Day Trips in Arizona

SedonaBeating the heat in Phoenix and Scottsdale during the dog days of summer is no easy feat.  Sometimes the best way to escape the heat is to escape entirely, even if only for a day.  Here are some popular day trips to consider this summer . . .

Pack up your camera equipment and head north to Sedona for the day.  Sedona is a mecca for hikers, mountain bikers, golfers, art lovers AND shoppers, all of who will enjoy the jaw-dropping vistas of Sedona’s red rock formations.  First-time visitors to Sedona may want to consider signing up for a Jeep tour which is an exciting, off-road way to experience Sedona.   If you time your visit right, you may be able to enjoy one of Sedona’s many festivals.

Lake Pleasant Regional Park.  This gorgeous park is located on Carefree Highway, about 15 miles west of the I-17 freeway.  This 23,000-acre desert park has the beautiful Lake Pleasant as its crown jewel.  There is a fee to enter the park ($6 per vehicle), and there are multiple ways to enjoy this desert oasis.  From fishing, boating and hiking to camping and swimming, there is something for everyone at Lake Pleasant.

Grand Canyon.  The Grand Canyon is only 4 to 4.5 hours north of metropolitan Phoenix, so it’s entirely possible to make the Grand Canyon a destination for a day trip.  Assuming you don’t want to hike into the canyon or take a mule trip down its depths, you will have a good 4-5 hours to take in the stunning vistas of this national park without having to find overnight accommodations.

Verde Canyon Railroad.  This is a fantastic day trip any time of year, and you’re sure to see abundant wildlife as well as Indian dwellings.  The train leaves from Clarksdale, about 2 hours north of Phoenix, and is ridden 4 hours (out and back) along the Verde River through the gorgeous Verde Canyon.   Consider taking one of the moonlight trips during the summer months, to experience the Sonoran Desert after dark.

Jerome.   This is a must-see for visitors to AND residents of Arizona.  This historic copper mining town is located between Prescott and Flagstaff, at 5,200 feet elevation, and is only 90 miles from Phoenix.  This mountainside town features lots of shopping, dining and art, all within historic buildings.  This fun day trip is suitable for all ages.

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How to Find a Good Contractor

Whether you are considering listing your home for sale, and making much needed updates to maximize your ROI (return on investment), or whether you’d like to update your existing home, you are probably going to be enlisting the services of a contractor.  Like most fields, the contractor field is very wide and deep, and finding a good, reputable contractor may seem like a bit of a Herculean task.  To that end, here are some suggestions on how to find the best person to help you undertake any remodeling task.

Interior Updates
First, ask your friends and family if they’ve used a contracor in the past. A second source of recommendations to consid
r is your neighbors.  While you can ask them in person if they’ve got a contractor they’d recommend, another source of information is through the website www.nextdoor.com.  This is a fantastic, free resource for anything neighborhood-related, and members are very willing to share their experiences with contractors, good and bad.  A third source of recommendations to consider is your local tile store, flooring store and hardware store.  Chatting with the store manager or employees will often yield several names of reputable contractors in your area.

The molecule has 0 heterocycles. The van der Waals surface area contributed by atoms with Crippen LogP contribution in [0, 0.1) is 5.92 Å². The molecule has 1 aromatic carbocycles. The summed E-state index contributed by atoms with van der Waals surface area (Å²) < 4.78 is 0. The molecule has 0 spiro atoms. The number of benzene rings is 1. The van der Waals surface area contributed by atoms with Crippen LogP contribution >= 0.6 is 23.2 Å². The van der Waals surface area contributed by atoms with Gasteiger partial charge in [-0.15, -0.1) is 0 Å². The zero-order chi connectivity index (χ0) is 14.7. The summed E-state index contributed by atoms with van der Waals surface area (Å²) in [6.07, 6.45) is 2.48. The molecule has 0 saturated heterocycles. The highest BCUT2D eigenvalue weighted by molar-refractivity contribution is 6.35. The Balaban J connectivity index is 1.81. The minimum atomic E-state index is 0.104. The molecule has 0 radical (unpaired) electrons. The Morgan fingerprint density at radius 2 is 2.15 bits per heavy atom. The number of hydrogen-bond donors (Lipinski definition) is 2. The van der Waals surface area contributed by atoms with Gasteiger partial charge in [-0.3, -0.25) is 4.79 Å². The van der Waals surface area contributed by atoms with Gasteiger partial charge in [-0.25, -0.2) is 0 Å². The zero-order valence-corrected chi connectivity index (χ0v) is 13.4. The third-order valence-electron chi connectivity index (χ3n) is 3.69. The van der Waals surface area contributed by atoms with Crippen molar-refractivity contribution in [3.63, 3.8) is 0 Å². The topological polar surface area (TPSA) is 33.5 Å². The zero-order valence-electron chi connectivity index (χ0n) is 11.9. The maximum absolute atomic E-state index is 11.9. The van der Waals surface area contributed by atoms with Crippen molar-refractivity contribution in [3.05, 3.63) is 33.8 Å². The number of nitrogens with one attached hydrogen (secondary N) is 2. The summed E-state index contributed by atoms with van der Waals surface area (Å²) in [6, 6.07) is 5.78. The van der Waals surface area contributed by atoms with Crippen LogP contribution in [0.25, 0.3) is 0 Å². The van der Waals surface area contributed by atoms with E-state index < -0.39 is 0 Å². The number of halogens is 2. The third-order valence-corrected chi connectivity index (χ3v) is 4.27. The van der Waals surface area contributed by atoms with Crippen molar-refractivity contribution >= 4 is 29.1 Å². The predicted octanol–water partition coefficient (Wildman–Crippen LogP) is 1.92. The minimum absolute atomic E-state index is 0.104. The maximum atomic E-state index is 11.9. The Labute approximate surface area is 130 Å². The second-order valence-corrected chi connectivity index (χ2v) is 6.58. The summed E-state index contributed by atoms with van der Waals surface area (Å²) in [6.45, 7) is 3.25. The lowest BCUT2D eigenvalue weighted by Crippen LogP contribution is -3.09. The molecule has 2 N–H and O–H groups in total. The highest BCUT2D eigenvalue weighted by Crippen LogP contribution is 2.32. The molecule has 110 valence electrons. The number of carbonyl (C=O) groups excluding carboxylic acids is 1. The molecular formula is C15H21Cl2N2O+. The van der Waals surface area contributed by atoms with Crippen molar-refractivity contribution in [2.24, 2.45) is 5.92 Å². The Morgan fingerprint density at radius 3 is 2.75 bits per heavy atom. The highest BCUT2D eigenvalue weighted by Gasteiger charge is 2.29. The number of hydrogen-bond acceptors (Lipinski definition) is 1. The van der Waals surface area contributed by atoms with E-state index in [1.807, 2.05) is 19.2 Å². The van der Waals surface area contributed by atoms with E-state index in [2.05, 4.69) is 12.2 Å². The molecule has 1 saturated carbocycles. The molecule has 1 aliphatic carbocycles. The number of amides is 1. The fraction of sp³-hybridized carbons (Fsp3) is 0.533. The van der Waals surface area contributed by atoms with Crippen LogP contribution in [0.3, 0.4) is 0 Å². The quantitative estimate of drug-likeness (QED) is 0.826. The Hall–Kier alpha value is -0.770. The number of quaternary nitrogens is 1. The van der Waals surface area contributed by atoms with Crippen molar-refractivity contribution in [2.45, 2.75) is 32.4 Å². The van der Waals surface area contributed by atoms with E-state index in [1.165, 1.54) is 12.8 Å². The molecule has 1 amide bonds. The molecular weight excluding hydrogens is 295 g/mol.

When you’ve got a list of 3-4 names, it’s time to check these individuals out, to make sure they are reputable and legitimate.   In Arizona, the Registrar of Contractors maintains a list of all registered, licensed contractors in a handy database available to the public: http://www.azroc.gov/forms/contractorsearch.html.  This database maintains a comprehensive record of the status of the contractor’s license, any complaints that have been filed against the contractor, the amount of bond they maintain, as well as how long they’ve maintained a license in this state.

Next, contact the contractor and conduct an interview of them (by phone or email).  Some questions to ask include:  Do they take on projects of your size?
Can they give you a list of previous clients?  How many other projects would they have going at the same time?  How long have they worked with their subcontractors?  Would they be personally supervising the project?   The next step would be a face to face meeting, in which they can see the project you’ve got in mind, and so you can ascertain their personality and see if it’s a good fit.  Follow up this in person meeting with phone calls to 2 or 3 of their references.  Ask how their remodels went, and ask if you can see photos of the final product.

The final step is to collect bids (always ask for itemized bids in writing) as well as payment schedules.  Typically, with larger remodeling projects, contractors require 10% at the time of signing the contract, with 3 payments of 25% evenly spaced throughout, and then the final 15% once the remodel has been completed.   Then, it’s off to the races with a remodel that’s sure to increase the value of your home, or of your continued enjoyment of your home.   As always, I’d be happy to share with you who I have had success working with on home remodels.

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